Amos is hoping he won’t have to wait as long as his predecessor, Fred Warren, to win his first home tournament.
ETSU won last year in Warren’s final try. It was the tournament’s 21st year and the Bucs had plenty of chances to win before that.
“It’s nice to know we can win it and the guys kind of have that monkey off their backs, but it feels like a completely different team,” Amos said. “It’s a strange feeling. It doesn’t feel like we’re defending it. It just feels like we’re going to try to win another event.”
The 54-hole tournament featuring 15 teams begins Friday morning and wraps up Sunday afternoon.
ETSU won by one stroke last year, and the victory wasn’t secure until Shiso Go got up and down for par on the final hole. Go finished second individually after shooting a second-round 63. That tied the tournament record he had set the year before.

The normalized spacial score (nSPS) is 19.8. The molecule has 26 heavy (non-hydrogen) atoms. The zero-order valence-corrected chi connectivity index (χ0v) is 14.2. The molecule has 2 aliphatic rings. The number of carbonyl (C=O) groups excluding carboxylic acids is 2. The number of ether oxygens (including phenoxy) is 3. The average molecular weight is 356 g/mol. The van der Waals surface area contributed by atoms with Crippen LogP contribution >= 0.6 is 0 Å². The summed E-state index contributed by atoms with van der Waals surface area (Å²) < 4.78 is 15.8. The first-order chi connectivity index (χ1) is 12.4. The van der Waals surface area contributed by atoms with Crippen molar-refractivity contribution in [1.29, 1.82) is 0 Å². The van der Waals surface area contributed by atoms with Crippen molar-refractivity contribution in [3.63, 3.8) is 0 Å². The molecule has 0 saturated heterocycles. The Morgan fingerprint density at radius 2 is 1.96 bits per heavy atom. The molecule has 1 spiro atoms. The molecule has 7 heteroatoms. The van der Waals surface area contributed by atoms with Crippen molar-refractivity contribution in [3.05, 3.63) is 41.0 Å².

Louisville, which finished second to the Bucs a year ago, is back in the field this year. Zach Simon, last year’s individual champion, has graduated.
Joining Go in ETSU’s lineup will be Jack Rhea, Trevor Hulbert, Archie Davies and Samuel Espinoza. Davies and Espinoza are freshmen.
The Bucs have finished second and seventh in their two tournaments this fall.
“They look sharp,” Amos said. “I don’t know what we’re going to shoot. We might shoot a million or we might win it again. You never know, but everyone is looking pretty sharp.”
Louisville is the highest-ranked team in the field, coming in at No. 12 in the Golfweek poll. Tennessee is ranked 16th.
Other teams playing are Furman, N.C. State, Ole Miss, Coastal Carolina, East Carolina, Missouri, Villanova, Virginia, Virginia Tech, Virginia Commonwealth, UNC-Wilmington and Penn State.
Seven of the teams in the field have won the tournament.
A large gallery was on hand to see the Bucs finish off their first home win last year, and Amos said he’s hoping for that kind of support this time around.
“I sell that to my recruits,” he said. “It’s a big deal here. I hope tons of people come out and watch again. The golf course gets behind it. The community gets behind it. It’s very nice.”